Sentence appeal backfires on Glock man
A 33-year-old Nork Corkman has had his sentence for a firearms offence increased to nine years after the Court of Criminal Appeal decided that the sentence he had received from a circuit court judge in Cork was too lenient.
Martin Geasley, a native of Ballincollig but living at Radharc na Coille, Rathcoole, had pleaded guilty in July 2010 to possession of a loaded Glock semi-automatic pistol in his van at Barnagore, Ovens, on July 3, 2008.
Judge Patrick Moran imposed a seven year sentence on Geasley at Cork Circuit Criminal Court, observing in sentencing that he had to be cognisant of the horrific killings and murders which were being committed in Ireland as part of gang crime.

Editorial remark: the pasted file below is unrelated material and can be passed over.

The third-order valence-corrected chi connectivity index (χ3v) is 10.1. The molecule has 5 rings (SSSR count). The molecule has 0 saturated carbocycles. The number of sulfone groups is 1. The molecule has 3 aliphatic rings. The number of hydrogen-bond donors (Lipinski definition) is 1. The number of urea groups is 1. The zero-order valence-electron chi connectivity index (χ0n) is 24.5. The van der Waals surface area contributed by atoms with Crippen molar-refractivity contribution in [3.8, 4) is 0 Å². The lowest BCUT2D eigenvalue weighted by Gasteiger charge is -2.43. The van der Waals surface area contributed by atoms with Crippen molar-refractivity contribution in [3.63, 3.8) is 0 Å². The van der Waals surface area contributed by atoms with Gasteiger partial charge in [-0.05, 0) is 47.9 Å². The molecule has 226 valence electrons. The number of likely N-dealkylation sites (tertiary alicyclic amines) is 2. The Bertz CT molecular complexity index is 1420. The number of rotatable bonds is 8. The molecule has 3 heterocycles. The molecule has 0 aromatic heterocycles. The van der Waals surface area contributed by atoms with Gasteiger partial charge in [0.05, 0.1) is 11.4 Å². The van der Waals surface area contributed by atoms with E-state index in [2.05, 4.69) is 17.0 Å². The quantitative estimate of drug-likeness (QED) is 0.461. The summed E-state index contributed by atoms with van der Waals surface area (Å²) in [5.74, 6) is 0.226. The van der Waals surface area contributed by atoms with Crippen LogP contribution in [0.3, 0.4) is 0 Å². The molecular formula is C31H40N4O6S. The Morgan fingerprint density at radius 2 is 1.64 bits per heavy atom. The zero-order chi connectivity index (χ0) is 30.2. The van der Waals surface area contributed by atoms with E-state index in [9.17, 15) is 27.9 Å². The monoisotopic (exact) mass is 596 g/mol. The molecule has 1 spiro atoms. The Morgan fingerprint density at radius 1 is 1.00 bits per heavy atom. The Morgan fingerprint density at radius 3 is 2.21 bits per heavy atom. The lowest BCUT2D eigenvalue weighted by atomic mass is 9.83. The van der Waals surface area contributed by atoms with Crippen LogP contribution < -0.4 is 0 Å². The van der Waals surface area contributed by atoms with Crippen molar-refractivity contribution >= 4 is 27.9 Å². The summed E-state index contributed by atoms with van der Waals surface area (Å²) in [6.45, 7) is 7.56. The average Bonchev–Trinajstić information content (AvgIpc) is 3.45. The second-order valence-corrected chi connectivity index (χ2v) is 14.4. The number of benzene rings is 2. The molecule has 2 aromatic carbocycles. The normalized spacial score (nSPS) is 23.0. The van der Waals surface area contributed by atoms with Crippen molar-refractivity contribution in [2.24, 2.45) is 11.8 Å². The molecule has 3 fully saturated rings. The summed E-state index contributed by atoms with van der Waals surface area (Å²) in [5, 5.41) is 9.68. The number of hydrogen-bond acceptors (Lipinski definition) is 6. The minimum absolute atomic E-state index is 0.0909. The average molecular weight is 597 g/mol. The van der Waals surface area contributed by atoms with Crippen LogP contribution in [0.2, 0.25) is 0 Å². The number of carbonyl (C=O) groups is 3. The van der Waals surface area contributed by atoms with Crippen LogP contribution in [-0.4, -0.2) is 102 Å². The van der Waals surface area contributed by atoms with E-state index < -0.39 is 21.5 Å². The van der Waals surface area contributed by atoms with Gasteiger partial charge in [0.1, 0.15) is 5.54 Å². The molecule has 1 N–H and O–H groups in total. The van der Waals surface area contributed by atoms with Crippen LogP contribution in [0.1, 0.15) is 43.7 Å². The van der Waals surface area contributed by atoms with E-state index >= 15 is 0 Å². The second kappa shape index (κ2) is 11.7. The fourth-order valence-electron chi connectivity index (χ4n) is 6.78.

Supt John Quilter had told Judge Moran that the finding of the gun in the Cork area was a significant and worrying development as the Glock was the type of gun closely associated with gangland feuding and was used in organised crime.
"Superintendent Quilter has reminded me of what I read every day in the newspapers, the horrific killings and horrific murders in our society in what is called gang warfare," said Judge Moran as he sentenced Geasley to seven years
But, this week, Geasley appealed to the Court of Criminal Appeal against the severity of the seven year sentence imposed on him by Judge Moran, with his lawyers arguing it was too harsh a sentence.
However, the three judge appeal court, with Mr Justice Adrian Hardiman presiding, observed that Geasley's appeal was "audacious" and found that the seven year sentence imposed was unduly lenient and increased it to 10 years with 12 months suspended.